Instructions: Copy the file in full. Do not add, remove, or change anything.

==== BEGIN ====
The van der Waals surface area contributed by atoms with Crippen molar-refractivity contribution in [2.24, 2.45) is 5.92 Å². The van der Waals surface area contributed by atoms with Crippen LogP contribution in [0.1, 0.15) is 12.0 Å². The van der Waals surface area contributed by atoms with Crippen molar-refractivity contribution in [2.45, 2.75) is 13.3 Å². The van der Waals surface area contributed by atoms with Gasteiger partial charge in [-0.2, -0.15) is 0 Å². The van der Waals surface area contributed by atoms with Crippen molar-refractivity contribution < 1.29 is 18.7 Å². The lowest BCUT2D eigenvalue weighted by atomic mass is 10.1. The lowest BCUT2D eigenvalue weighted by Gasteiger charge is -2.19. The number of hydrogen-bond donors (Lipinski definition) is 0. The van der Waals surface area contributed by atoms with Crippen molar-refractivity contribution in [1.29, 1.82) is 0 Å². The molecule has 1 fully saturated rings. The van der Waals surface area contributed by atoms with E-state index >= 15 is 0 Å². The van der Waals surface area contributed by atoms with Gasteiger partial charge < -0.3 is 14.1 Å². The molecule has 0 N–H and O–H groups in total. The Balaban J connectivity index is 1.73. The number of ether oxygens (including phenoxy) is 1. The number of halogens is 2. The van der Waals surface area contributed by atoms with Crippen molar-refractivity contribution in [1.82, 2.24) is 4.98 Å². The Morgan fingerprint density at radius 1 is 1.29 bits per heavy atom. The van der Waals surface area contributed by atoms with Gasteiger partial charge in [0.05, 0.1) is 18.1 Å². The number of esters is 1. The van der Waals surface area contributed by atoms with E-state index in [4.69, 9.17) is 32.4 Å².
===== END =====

The van der Waals surface area contributed by atoms with Crippen molar-refractivity contribution in [2.24, 2.45) is 5.92 Å². The van der Waals surface area contributed by atoms with Crippen LogP contribution in [0.1, 0.15) is 12.0 Å². The van der Waals surface area contributed by atoms with Crippen molar-refractivity contribution in [2.45, 2.75) is 13.3 Å². The van der Waals surface area contributed by atoms with Gasteiger partial charge in [-0.2, -0.15) is 0 Å². The van der Waals surface area contributed by atoms with Crippen molar-refractivity contribution < 1.29 is 18.7 Å². The lowest BCUT2D eigenvalue weighted by atomic mass is 10.1. The lowest BCUT2D eigenvalue weighted by Gasteiger charge is -2.19. The number of hydrogen-bond donors (Lipinski definition) is 0. The van der Waals surface area contributed by atoms with Crippen molar-refractivity contribution in [1.29, 1.82) is 0 Å². The molecule has 1 fully saturated rings. The van der Waals surface area contributed by atoms with E-state index >= 15 is 0 Å². The van der Waals surface area contributed by atoms with Gasteiger partial charge < -0.3 is 14.1 Å². The molecule has 0 N–H and O–H groups in total. The Balaban J connectivity index is 1.73. The number of ether oxygens (including phenoxy) is 1. The number of halogens is 2. The van der Waals surface area contributed by atoms with Crippen molar-refractivity contribution in [1.82, 2.24) is 4.98 Å². The Morgan fingerprint density at radius 1 is 1.29 bits per heavy atom. The van der Waals surface area contributed by atoms with Gasteiger partial charge in [0.05, 0.1) is 18.1 Å². The number of esters is 1. The van der Waals surface area contributed by atoms with E-state index in [4.69, 9.17) is 32.4 Å².